Searching for Saves: Milwaukee Brewers: Can John Axford Do The Job In 2013?

One of the biggest issues facing the Brewers in 2012 was that when John Axford imploded, they were ill equipped to replace him (Francisco Rodriguez was just as bad). While Axford appears primed to open the season in the closers role once again, this is a team with a little more depth in 2013. Lets take a look at their options for saves, especially if John Axford struggles once again:

The Likely Closer – John Axford
Obviously 2012 was a nightmare as he posted a 4.67 ERA, 1.44 WHIP and blew nine saves (in 2011 he posted a 1.95 ERA and 1.14 WHIP). Axford’s regression can be broken down into three distinct areas:

1) Home Runs – While he didn’t give up many fly balls (29.7%), he allowed 10 HR thanks to a 19.2% HR/FB. However, this had never been an issue for Axford before, as he posted a HR/9 of 0.49 in 2011 and 0.45 over his minor league career. Look for this issue to be rectified.

2) Line Drive Rate – Opposing hitters teed off on him last season to the tune of a 24.0% line drive rate (15.2% the year before). We want to believe that this is easily fixed, but he did not post a single month below 20% last season. Could he have been tipping his pitches? Could there have been a mechanical flaw? Maybe, but the fact is the league adjusted to him last season. If he doesn’t make a correction, he is going to continue to be hit hard.

3) Control – After posting a BB/9 of 3.05 in 2011 he ballooned to 5.06 last season. While that big of a regression may have been extreme, he posted a 6.04 mark in the minors and 4.79 at Triple-A. Well, maybe it wasn’t extreme after all…

Axford has the strikeout rate to be dominant, with an 11.39 K/9 in the Major Leagues, but the last two points are eye-popping. While you would expect an improvement, there’s a good chance he fails as the closer once again.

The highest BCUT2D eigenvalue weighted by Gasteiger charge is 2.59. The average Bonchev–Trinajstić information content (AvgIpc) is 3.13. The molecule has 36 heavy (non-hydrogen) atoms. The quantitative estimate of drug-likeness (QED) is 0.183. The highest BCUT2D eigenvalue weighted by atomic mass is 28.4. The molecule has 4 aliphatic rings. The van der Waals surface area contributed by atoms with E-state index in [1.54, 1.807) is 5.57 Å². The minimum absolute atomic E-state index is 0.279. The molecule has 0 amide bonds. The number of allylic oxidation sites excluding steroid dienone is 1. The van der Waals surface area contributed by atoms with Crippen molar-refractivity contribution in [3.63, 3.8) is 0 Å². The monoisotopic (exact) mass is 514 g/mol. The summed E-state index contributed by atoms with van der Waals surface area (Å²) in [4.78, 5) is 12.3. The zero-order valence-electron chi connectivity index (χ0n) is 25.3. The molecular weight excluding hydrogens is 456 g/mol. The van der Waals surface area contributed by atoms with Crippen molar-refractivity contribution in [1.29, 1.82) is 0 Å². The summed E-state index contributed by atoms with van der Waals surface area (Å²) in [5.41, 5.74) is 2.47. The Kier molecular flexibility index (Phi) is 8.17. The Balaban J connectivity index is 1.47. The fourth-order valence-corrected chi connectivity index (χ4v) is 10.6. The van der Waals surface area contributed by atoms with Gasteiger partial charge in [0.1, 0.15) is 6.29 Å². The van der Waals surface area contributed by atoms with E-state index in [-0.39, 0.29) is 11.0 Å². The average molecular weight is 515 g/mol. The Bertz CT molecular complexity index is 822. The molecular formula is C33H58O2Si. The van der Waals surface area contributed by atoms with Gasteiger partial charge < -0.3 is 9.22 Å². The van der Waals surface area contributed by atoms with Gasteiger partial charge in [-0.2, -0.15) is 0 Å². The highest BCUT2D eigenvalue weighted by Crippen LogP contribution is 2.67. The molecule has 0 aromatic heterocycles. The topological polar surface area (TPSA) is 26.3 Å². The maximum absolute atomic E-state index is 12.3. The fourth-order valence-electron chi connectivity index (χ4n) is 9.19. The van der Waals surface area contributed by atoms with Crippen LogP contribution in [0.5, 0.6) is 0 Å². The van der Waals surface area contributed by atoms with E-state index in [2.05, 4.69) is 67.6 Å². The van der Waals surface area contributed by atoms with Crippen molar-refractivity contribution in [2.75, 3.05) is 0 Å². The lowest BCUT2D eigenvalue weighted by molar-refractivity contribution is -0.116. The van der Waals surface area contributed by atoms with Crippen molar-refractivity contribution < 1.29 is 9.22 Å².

Option – Mike Gonzalez
His disadvantage could be that he’s a lefty, though the addition of Tom Gorzelanny could help a little bit (though Gorzelanny is more of a long man). That, and his inability to stay healthy make him a tough candidate to trust. In the past six seasons he has thrown over 36 innings twice, so that really tells us all we need to know.

Well, that coupled with his own control issues (4.11 BB/9 for his career) and consistently being hit hard (line drive rates over 22% each of the past three seasons). It’s hard to imagine him being trusted.

Option – Jim Henderson
He made his Major League debut last season and was given an opportunity to close, but managed to convert just three of seven opportunities. Like the first two options in Milwaukee, his control could be an issue (3.82 BB/9 for his minor league career). That said, it was better than Axford’s in the minor leagues, though a 5.36 mark at Triple-A doesn’t give us much hope.

Could he generate a lot of strikeouts? Yes, and he proved as much in 2012 with a 13.21 K/9 in the Majors, but he is another in a long line of risky options.

Deep Sleeper – Fautino De Los Santos
He was brought over from Oakland last season and thrived for the Brewes at Triple-A (1.98 ERA in 13.2 innings). Of course, while he didn’t have control issues after the trade, three walks, that had always been the concern. However, compared to the other options, his 3.57 BB/9 in the minors and 4.11 at Triple-A look sterling.

With an 11.49 K/9, there is no questioning his strikeout ability. He’s even shown it in his opportunities in Oakland, with 46 K over 36.1 innings of work. Considering the options that they have, if Axford struggles, he may actually possess the most upside to take te job and run with it.

Deep Sleeper – Casey Medlen
He hasn’t pitched above Single-A, but he has shown the stuff you want to see from a relief pitcher. In 54.1 innings last season he posted a 2.98 ERA and 1.27 WHIP while striking out 63 and walking 17 (a .329 BABIP helped inflate the WHIP). He likely won’t get an opportunity this season to close, but if he thrives at the upper levels he should at least reach Milwaukee. Keep the name filed away, because its possible he actually holds the most long-term appeal.

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